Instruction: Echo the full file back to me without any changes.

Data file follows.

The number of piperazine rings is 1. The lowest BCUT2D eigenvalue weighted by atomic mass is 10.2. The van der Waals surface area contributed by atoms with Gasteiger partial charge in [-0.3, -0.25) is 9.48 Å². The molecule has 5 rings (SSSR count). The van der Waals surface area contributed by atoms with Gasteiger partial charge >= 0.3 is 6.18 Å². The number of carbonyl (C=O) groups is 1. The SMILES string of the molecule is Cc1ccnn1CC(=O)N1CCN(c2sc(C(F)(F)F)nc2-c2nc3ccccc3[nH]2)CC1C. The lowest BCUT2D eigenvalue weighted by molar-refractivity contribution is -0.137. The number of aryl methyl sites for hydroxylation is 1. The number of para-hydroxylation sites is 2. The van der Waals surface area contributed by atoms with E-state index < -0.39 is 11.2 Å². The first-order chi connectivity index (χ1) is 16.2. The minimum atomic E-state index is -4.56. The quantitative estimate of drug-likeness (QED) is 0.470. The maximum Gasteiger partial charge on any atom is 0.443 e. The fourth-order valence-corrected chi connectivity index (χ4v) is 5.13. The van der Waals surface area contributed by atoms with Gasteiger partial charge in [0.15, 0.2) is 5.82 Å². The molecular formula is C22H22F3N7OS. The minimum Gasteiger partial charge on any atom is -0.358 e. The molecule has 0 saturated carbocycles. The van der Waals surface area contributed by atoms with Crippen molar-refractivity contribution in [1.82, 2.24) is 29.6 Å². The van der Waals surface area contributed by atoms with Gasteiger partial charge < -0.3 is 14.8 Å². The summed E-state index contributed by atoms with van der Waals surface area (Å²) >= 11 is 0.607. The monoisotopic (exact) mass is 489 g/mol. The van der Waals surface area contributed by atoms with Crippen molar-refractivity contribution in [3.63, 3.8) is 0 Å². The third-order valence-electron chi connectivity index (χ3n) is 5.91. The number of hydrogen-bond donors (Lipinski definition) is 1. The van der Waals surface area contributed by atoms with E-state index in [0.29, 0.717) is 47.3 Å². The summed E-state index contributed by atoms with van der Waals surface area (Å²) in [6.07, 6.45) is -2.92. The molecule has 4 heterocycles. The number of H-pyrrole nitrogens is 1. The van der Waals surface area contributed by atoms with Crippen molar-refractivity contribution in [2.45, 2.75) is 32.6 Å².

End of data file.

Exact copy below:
The number of piperazine rings is 1. The lowest BCUT2D eigenvalue weighted by atomic mass is 10.2. The van der Waals surface area contributed by atoms with Gasteiger partial charge in [-0.3, -0.25) is 9.48 Å². The molecule has 5 rings (SSSR count). The van der Waals surface area contributed by atoms with Gasteiger partial charge >= 0.3 is 6.18 Å². The number of carbonyl (C=O) groups is 1. The SMILES string of the molecule is Cc1ccnn1CC(=O)N1CCN(c2sc(C(F)(F)F)nc2-c2nc3ccccc3[nH]2)CC1C. The lowest BCUT2D eigenvalue weighted by molar-refractivity contribution is -0.137. The number of aryl methyl sites for hydroxylation is 1. The number of para-hydroxylation sites is 2. The van der Waals surface area contributed by atoms with E-state index < -0.39 is 11.2 Å². The first-order chi connectivity index (χ1) is 16.2. The minimum atomic E-state index is -4.56. The quantitative estimate of drug-likeness (QED) is 0.470. The maximum Gasteiger partial charge on any atom is 0.443 e. The fourth-order valence-corrected chi connectivity index (χ4v) is 5.13. The van der Waals surface area contributed by atoms with Gasteiger partial charge in [0.15, 0.2) is 5.82 Å². The molecular formula is C22H22F3N7OS. The minimum Gasteiger partial charge on any atom is -0.358 e. The molecule has 0 saturated carbocycles. The van der Waals surface area contributed by atoms with Crippen molar-refractivity contribution in [1.82, 2.24) is 29.6 Å². The van der Waals surface area contributed by atoms with Gasteiger partial charge < -0.3 is 14.8 Å². The summed E-state index contributed by atoms with van der Waals surface area (Å²) >= 11 is 0.607. The monoisotopic (exact) mass is 489 g/mol. The van der Waals surface area contributed by atoms with Crippen molar-refractivity contribution in [3.63, 3.8) is 0 Å². The third-order valence-electron chi connectivity index (χ3n) is 5.91. The number of hydrogen-bond donors (Lipinski definition) is 1. The van der Waals surface area contributed by atoms with E-state index in [0.29, 0.717) is 47.3 Å². The summed E-state index contributed by atoms with van der Waals surface area (Å²) in [6.07, 6.45) is -2.92. The molecule has 4 heterocycles. The number of H-pyrrole nitrogens is 1. The van der Waals surface area contributed by atoms with Crippen molar-refractivity contribution in [2.45, 2.75) is 32.6 Å².